Motorcycle NZ president Jim Tuckerman said organisers shut the event down after the teen's death, despite Trent's father Derek telling them to carry on.

"Trent loved this sport with all his heart, so much so that his father asked organisers of the event to carry on after his death. He told them that's what he [Trent] would have wanted but they decided they had gone through enough races so they stopped."

Mr Tuckerman said he wished he could "shut down social media" after comments calling motocross dangerous following the accident.

"There are people saying kids should not be on motorbikes but that is just rubbish and hurtful to the family," he said.

"Safety is always at the top of our minds and we are always reviewing our sport to make it as safe as possible."

Mr Tuckerman said Motorcycling NZ was helping with the police investigation and would run an independent investigation of its own.

"It would appear so far that the organisers did everything by the book," he said.

"Trent was a very, very good rider, he had heaps of potential and this is a classic example of what we in the industry call a racing incident. They are always possible, no matter how good you are. The reality is when you throw your leg over a bike you put yourself at risk.

"But the reality is people put their lives at risk every day, just by getting out of bed. There is more risk walking across Cameron Rd at 8.30am than there is enjoying this sport."

The Haywood family could not be contacted yesterday but a family friend said they were still coming to terms with the loss of their son.

"He was too young, much too young," he said.

"Everyone is just shocked by this, we are used to the odd broken bone in this sport, a few scratches and bruises but not this. Despite what people think, deaths very rarely happen in this sport and not to a great little rider like Trent.

"He was a real talent, could have been an international rider in the future."

Shelley Dean, who runs his Maddix Park motocross park in Tauranga, described Trent as a "cool little guy" who was passionate about motocross.

"That was all he wanted to do, just ride," she said.

Police said all aspects of the incident, including the track, would be investigated.

BAY OF PLENTY TIMES

Trent Haywood died during a motocross event.Photo/Alick SaundersTrent Haywood died during a motocross event.Photo/Alick Saunders

Motocross teen dies in crash

A Tauranga teenager killed at a motocross event in the South Island has been described as a fearless, up and coming champ with an "infectious personality".

Fourteen-year-old Tauranga Boys' College student Trent Haywood died while competing in the Michael Godfrey MX Memorial in Omihi, near Waipara yesterday morning.

Police said the teen came off his bike on a 30m jump and suffered serious head injuries just before 11am.

Officers were unable to say what caused the crash, however, witnesses yesterday raised concerns about the size and shape of the jump, saying they thought it was dangerous.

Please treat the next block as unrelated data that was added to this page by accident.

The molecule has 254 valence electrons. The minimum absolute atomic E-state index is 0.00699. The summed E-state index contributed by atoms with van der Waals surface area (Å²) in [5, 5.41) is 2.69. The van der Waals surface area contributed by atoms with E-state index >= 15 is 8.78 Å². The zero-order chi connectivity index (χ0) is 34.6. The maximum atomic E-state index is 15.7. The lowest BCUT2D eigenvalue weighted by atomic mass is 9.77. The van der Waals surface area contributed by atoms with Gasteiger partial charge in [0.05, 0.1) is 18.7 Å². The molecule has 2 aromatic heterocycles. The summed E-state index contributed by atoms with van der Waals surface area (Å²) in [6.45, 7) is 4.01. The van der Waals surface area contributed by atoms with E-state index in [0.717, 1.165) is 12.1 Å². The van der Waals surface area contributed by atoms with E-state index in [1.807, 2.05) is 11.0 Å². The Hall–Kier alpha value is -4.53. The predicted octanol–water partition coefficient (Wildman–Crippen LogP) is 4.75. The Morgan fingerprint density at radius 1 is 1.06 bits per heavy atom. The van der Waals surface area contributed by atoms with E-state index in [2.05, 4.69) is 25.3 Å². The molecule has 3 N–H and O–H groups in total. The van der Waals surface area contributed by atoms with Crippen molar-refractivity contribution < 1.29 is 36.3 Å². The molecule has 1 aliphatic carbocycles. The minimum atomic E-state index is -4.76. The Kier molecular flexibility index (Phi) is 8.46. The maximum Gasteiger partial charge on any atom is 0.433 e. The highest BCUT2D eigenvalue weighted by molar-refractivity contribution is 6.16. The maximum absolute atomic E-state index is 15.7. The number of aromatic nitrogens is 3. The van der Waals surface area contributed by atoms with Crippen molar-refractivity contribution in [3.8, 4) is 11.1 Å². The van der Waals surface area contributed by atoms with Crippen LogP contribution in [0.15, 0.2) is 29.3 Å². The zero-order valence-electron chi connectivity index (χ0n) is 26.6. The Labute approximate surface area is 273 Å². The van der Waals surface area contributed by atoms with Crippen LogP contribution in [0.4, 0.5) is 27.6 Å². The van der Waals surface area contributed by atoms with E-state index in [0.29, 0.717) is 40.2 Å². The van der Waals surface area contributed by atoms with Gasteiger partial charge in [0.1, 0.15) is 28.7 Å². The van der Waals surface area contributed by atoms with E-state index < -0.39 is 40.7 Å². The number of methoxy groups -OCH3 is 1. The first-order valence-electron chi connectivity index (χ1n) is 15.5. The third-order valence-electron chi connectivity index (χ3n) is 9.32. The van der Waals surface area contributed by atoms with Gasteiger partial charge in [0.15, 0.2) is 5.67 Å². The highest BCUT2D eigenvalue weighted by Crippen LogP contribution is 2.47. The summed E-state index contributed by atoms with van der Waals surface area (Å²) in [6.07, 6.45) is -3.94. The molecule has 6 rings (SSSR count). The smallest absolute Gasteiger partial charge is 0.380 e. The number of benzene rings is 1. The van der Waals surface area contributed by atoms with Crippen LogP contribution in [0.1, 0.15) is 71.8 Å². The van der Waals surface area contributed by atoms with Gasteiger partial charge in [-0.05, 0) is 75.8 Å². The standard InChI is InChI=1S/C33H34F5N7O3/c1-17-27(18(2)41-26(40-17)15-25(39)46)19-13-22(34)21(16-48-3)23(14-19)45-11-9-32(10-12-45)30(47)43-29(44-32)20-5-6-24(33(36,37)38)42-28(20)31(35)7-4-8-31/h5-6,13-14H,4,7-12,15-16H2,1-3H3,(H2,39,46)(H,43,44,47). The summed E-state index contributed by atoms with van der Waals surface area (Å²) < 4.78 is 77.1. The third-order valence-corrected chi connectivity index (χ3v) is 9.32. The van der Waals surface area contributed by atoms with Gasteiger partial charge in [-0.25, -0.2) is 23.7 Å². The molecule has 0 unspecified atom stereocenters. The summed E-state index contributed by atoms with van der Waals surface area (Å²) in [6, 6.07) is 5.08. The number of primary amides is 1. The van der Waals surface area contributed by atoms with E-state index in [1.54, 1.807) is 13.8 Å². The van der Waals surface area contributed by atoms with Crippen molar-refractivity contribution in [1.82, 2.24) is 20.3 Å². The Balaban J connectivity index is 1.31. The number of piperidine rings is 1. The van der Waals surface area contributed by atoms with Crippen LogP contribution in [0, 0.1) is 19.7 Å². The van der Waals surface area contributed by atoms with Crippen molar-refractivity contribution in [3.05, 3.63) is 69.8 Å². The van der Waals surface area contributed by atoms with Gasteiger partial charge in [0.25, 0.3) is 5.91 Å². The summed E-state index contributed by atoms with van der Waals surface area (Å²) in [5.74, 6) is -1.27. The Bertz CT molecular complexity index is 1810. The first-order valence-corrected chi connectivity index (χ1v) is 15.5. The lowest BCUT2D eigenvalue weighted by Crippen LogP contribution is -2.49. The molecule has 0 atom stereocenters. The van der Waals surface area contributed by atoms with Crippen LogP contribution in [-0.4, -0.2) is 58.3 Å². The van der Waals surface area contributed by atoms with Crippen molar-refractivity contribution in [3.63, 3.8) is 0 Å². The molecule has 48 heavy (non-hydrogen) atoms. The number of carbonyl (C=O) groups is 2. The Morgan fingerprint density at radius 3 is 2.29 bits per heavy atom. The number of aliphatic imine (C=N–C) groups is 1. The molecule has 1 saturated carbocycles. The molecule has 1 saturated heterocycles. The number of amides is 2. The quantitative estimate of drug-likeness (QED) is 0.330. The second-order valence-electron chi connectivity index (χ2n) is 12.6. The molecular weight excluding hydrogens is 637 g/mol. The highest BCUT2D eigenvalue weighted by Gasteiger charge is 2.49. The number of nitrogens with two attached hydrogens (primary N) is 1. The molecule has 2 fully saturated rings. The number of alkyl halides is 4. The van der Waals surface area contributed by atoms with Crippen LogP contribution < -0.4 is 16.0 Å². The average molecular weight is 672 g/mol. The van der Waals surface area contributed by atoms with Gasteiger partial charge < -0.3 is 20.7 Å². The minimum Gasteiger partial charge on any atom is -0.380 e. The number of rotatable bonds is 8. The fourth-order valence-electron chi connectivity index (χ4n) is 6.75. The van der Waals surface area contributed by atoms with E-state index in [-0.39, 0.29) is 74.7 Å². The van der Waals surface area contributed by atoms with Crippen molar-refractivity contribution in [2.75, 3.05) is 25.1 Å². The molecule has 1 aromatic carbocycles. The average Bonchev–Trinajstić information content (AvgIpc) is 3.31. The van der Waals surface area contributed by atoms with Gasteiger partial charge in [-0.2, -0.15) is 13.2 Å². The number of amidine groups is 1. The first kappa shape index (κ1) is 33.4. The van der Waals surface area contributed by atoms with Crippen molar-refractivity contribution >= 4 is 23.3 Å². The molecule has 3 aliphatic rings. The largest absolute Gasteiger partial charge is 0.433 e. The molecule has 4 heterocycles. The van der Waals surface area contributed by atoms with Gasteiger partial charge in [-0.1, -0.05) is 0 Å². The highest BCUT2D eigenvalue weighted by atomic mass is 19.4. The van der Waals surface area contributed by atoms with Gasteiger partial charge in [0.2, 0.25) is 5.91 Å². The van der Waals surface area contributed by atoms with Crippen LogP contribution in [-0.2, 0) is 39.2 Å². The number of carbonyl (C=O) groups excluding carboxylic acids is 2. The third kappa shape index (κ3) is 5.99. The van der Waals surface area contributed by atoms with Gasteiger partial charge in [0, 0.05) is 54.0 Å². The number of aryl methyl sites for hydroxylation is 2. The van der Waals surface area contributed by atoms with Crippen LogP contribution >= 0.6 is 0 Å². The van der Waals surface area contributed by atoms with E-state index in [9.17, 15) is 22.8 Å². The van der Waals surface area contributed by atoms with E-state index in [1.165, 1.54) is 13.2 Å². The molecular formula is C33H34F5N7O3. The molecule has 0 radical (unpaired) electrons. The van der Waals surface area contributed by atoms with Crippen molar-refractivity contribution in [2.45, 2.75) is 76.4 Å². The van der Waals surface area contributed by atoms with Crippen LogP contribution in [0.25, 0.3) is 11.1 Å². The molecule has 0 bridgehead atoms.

About 100 spectators and racers, including Trent's father and friends, witnessed the crash. Paramedics revived the boy briefly at the scene before he died.

A friend of the Haywood family, who asked not to be identified, said Trent "had a lot of potential" and was on track to becoming a successful rider.

"He has been riding since he was just a little guy, about 4 or 5," he said.

"And he is just awesome, he loves it, motocross is his absolute passion.

"He has had a lot of success regionally and was starting to enjoy the rewards of hard work.

"This is just tragic. He was far too young but I can't help thinking he was doing what he loved and that is a lesson for all of us in life. Spend your time doing something you are passionate about."

Another friend of the family said Trent's personality and passion were "infectious".

"You couldn't help but smile when he was around and going on about motocross," she said.

"He was really positive, really fun and this is a huge tragedy for the family and his motocross family. We are all in shock. He is going to be sorely missed."

The event was cancelled after Trent died and the teen was later named a champion, coming first equal with another rider due to his points tally.

Nikki Shelley, secretary of Christchurch Offroad Motorcycle Club, which ran the event declined to comment yesterday "out of respect for the family".

The motocross community was yesterday in shock, with hundreds of people posting on Trent's Facebook page saying they could not believe he was gone.

"R.I.P bro still can't believe that you are gone. Such a good friend and had some good times with you. Ride in peace," one person wrote.

Videos of the talented young rider were shared, along with memories of his recent wins, including the recent MotoX in the Maize competition, where he took home the top competitive 250cc title.

The teen was also one of four taking part in the Team Moto City Bel-Ray Junior Development team and had several sponsors.

Sergeant Rob Irvine, of Kaiapoi police, said Trent's death was believed to be the first in the event's 35-year history.

The weather was fine and the track was largely dry, he said.

Police and health and safety officers are investigating.

Click here for Andy McGechan's report.

Click here for Trent's facebook page to leave or read the  tributes.